The Conservatives are hanging on to a slim lead in Calgary Centre because of vote-splitting on the centre and left, a new poll suggests.
The federal riding is one of three – along with Durham in Ontario and Victoria in British Columbia – where by-elections will be held on Monday. The telephone poll conducted by Return On Insight (ROI) in the Calgary riding, where Conservatives are normally so dominant that their victories are a foregone conclusion, suggests that race will be tight.
Conservative candidate Joan Crockatt, who had the nod of 37 per cent of respondents, was holding a five-point lead over Harvey Locke of the Liberals. That suggests Ms. Crockatt's support has slipped significantly from the 48 per cent support she registered less than a month ago in another poll of the riding.
Green party candidate Chris Turner was running third in the ROI poll with 17 per cent of the decided vote and Dan Meades of the New Democrats was fourth with 12 per cent.
Bruce Cameron, the president of ROI, says Conservative strategists can take some comfort from their candidate's relatively bleak numbers because the so-called progressive vote appears sufficiently split to allow Ms. Crockatt to win.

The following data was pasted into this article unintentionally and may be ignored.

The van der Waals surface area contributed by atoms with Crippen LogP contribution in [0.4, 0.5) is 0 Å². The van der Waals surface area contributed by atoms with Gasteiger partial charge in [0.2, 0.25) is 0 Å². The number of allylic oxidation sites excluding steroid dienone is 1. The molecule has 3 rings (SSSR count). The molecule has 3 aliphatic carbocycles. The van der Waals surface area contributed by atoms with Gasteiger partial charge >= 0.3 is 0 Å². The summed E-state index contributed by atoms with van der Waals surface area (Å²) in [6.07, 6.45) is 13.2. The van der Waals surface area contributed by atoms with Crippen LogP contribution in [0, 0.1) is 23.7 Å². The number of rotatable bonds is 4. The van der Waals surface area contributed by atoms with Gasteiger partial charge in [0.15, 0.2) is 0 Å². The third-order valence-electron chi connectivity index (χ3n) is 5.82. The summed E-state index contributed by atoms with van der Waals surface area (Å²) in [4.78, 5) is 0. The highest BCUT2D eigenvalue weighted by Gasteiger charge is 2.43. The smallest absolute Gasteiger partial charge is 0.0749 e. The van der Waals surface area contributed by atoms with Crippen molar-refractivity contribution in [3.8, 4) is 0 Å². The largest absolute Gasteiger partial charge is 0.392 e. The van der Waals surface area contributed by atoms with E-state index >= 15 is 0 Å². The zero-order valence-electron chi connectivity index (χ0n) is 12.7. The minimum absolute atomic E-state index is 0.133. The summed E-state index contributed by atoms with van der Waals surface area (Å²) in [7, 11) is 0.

But there is always a possibility that centre- and left-leaning voters might mark their ballot strategically on election night, said Mr. Cameron. And that could spell trouble for Ms. Crockatt, he said, because there are clearly enough progressives to defeat her.
When ROI asked non-Conservative voters which candidate they would pick if asked to rally behind one person to beat Ms. Crockatt, 40 per cent chose Mr. Locke. That was more than twice the number that picked either Mr. Turner or Mr. Meade.
The poll of 401 adults in Calgary Centre, which was conducted Nov. 20 and 21, is expected to accurately reflect the broad views of the voters within 4.8 percentage points 19 times in 20.
Liberal MP David McGuinty resigned his critic's post on Nov. 21 after urging Conservative politicians in Ottawa who support the oil sands at the expense of other industries to "go back to Alberta."
A day later, Sun News reported that Justin Trudeau, the front-runner in the Liberal leadership race, said in an interview two years ago that "Canada isn't looking good because it's Albertans who are controlling our community and social-democratic agenda. It's not working."
Both of those statements were expected to be problematic for Mr. Locke.
Mr. Cameron pointed out that the McGuinty comments were made public in the middle of the polling period. "It was a factor in this poll. The numbers might have been a little closer" had that story not been out there, he said. But Mr. Cameron does not believe the effects of Mr. McGuinty's comments will be lasting.
On the other hand, he said, "I think the Justin Trudeau thing might have more impact because it's actually going to invigorate some of the Conservative campaign team and some of the Conservative voters."